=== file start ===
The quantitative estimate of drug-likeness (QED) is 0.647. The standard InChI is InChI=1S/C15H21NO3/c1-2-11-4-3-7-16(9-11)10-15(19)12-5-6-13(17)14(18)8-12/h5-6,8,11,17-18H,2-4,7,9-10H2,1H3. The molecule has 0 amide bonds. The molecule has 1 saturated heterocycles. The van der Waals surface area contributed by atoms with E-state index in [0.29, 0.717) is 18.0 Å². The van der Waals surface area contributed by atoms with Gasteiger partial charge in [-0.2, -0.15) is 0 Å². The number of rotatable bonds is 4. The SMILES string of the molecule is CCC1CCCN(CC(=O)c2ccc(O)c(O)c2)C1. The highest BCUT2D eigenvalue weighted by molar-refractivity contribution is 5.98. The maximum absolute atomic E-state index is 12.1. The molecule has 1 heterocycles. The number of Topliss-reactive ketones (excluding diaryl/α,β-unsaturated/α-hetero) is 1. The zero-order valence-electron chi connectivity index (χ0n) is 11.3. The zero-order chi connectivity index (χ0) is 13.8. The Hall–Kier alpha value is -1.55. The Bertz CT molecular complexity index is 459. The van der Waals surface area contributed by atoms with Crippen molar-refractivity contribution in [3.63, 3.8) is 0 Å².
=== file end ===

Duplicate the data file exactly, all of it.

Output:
The quantitative estimate of drug-likeness (QED) is 0.647. The standard InChI is InChI=1S/C15H21NO3/c1-2-11-4-3-7-16(9-11)10-15(19)12-5-6-13(17)14(18)8-12/h5-6,8,11,17-18H,2-4,7,9-10H2,1H3. The molecule has 0 amide bonds. The molecule has 1 saturated heterocycles. The van der Waals surface area contributed by atoms with E-state index in [0.29, 0.717) is 18.0 Å². The van der Waals surface area contributed by atoms with Gasteiger partial charge in [-0.2, -0.15) is 0 Å². The number of rotatable bonds is 4. The SMILES string of the molecule is CCC1CCCN(CC(=O)c2ccc(O)c(O)c2)C1. The highest BCUT2D eigenvalue weighted by molar-refractivity contribution is 5.98. The maximum absolute atomic E-state index is 12.1. The molecule has 1 heterocycles. The number of Topliss-reactive ketones (excluding diaryl/α,β-unsaturated/α-hetero) is 1. The zero-order valence-electron chi connectivity index (χ0n) is 11.3. The zero-order chi connectivity index (χ0) is 13.8. The Hall–Kier alpha value is -1.55. The Bertz CT molecular complexity index is 459. The van der Waals surface area contributed by atoms with Crippen molar-refractivity contribution in [3.63, 3.8) is 0 Å².